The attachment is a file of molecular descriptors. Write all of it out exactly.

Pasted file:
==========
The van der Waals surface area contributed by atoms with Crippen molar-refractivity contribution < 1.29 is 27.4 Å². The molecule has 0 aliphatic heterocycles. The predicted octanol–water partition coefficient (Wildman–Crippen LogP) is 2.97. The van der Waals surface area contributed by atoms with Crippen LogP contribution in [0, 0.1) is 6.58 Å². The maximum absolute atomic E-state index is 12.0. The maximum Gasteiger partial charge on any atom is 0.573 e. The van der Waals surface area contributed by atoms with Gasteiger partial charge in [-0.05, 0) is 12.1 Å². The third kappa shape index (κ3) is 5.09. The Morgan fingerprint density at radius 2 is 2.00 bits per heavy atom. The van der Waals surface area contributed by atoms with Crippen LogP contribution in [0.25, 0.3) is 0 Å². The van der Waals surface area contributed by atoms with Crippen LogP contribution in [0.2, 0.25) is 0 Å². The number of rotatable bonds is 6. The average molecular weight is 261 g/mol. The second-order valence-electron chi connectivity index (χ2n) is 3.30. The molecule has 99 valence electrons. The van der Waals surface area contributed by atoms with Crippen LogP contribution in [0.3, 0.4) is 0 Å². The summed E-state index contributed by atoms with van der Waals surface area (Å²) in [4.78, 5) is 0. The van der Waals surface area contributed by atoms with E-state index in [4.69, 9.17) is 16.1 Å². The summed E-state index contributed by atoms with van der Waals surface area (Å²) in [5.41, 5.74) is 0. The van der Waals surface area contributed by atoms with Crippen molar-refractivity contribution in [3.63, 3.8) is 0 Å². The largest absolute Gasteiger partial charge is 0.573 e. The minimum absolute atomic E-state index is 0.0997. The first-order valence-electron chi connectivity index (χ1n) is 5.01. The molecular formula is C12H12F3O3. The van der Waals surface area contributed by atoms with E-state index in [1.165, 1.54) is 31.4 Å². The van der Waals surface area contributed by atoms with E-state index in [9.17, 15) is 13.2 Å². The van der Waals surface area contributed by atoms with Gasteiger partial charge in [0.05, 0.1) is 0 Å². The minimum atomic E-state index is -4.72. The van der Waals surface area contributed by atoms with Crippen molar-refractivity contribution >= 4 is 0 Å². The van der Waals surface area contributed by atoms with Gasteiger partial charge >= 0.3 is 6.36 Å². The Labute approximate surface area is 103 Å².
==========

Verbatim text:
The van der Waals surface area contributed by atoms with Crippen molar-refractivity contribution < 1.29 is 27.4 Å². The molecule has 0 aliphatic heterocycles. The predicted octanol–water partition coefficient (Wildman–Crippen LogP) is 2.97. The van der Waals surface area contributed by atoms with Crippen LogP contribution in [0, 0.1) is 6.58 Å². The maximum absolute atomic E-state index is 12.0. The maximum Gasteiger partial charge on any atom is 0.573 e. The van der Waals surface area contributed by atoms with Gasteiger partial charge in [-0.05, 0) is 12.1 Å². The third kappa shape index (κ3) is 5.09. The Morgan fingerprint density at radius 2 is 2.00 bits per heavy atom. The van der Waals surface area contributed by atoms with Crippen LogP contribution in [0.25, 0.3) is 0 Å². The van der Waals surface area contributed by atoms with Crippen LogP contribution in [0.2, 0.25) is 0 Å². The number of rotatable bonds is 6. The average molecular weight is 261 g/mol. The second-order valence-electron chi connectivity index (χ2n) is 3.30. The molecule has 99 valence electrons. The van der Waals surface area contributed by atoms with Crippen LogP contribution in [0.3, 0.4) is 0 Å². The summed E-state index contributed by atoms with van der Waals surface area (Å²) in [4.78, 5) is 0. The van der Waals surface area contributed by atoms with E-state index in [4.69, 9.17) is 16.1 Å². The summed E-state index contributed by atoms with van der Waals surface area (Å²) in [5.41, 5.74) is 0. The van der Waals surface area contributed by atoms with Crippen molar-refractivity contribution in [3.63, 3.8) is 0 Å². The largest absolute Gasteiger partial charge is 0.573 e. The minimum absolute atomic E-state index is 0.0997. The first-order valence-electron chi connectivity index (χ1n) is 5.01. The molecular formula is C12H12F3O3. The van der Waals surface area contributed by atoms with E-state index in [1.165, 1.54) is 31.4 Å². The van der Waals surface area contributed by atoms with E-state index in [9.17, 15) is 13.2 Å². The van der Waals surface area contributed by atoms with Gasteiger partial charge in [0.05, 0.1) is 0 Å². The minimum atomic E-state index is -4.72. The van der Waals surface area contributed by atoms with Crippen molar-refractivity contribution >= 4 is 0 Å². The van der Waals surface area contributed by atoms with Gasteiger partial charge >= 0.3 is 6.36 Å². The Labute approximate surface area is 103 Å².